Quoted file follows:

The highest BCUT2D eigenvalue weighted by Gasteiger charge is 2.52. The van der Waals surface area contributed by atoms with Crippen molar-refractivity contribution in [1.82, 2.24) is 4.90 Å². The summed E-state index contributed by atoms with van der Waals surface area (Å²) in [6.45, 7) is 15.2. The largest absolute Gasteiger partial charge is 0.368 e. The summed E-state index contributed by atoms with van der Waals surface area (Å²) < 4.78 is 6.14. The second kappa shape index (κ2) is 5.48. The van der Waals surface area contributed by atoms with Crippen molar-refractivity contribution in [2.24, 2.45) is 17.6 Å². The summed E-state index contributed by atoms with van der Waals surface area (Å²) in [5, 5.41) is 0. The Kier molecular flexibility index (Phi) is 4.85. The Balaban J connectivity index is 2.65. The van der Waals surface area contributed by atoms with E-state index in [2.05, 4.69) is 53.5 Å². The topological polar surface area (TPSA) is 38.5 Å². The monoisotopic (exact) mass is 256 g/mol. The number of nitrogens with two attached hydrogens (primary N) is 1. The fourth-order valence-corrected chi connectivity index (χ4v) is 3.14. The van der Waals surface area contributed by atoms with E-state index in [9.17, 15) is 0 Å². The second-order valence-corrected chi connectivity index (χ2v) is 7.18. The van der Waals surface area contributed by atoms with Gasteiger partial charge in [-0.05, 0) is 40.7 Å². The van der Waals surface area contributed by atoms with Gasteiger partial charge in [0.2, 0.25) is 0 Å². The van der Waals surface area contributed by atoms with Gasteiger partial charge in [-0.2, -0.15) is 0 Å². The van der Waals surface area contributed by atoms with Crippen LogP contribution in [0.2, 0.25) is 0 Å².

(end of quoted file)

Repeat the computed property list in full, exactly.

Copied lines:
The highest BCUT2D eigenvalue weighted by Gasteiger charge is 2.52. The van der Waals surface area contributed by atoms with Crippen molar-refractivity contribution in [1.82, 2.24) is 4.90 Å². The summed E-state index contributed by atoms with van der Waals surface area (Å²) in [6.45, 7) is 15.2. The largest absolute Gasteiger partial charge is 0.368 e. The summed E-state index contributed by atoms with van der Waals surface area (Å²) < 4.78 is 6.14. The second kappa shape index (κ2) is 5.48. The van der Waals surface area contributed by atoms with Crippen molar-refractivity contribution in [2.24, 2.45) is 17.6 Å². The summed E-state index contributed by atoms with van der Waals surface area (Å²) in [5, 5.41) is 0. The Kier molecular flexibility index (Phi) is 4.85. The Balaban J connectivity index is 2.65. The van der Waals surface area contributed by atoms with E-state index in [2.05, 4.69) is 53.5 Å². The topological polar surface area (TPSA) is 38.5 Å². The monoisotopic (exact) mass is 256 g/mol. The number of nitrogens with two attached hydrogens (primary N) is 1. The fourth-order valence-corrected chi connectivity index (χ4v) is 3.14. The van der Waals surface area contributed by atoms with E-state index in [9.17, 15) is 0 Å². The second-order valence-corrected chi connectivity index (χ2v) is 7.18. The van der Waals surface area contributed by atoms with Gasteiger partial charge in [-0.05, 0) is 40.7 Å². The van der Waals surface area contributed by atoms with Gasteiger partial charge in [0.2, 0.25) is 0 Å². The van der Waals surface area contributed by atoms with Gasteiger partial charge in [-0.2, -0.15) is 0 Å². The van der Waals surface area contributed by atoms with Crippen LogP contribution in [0.2, 0.25) is 0 Å².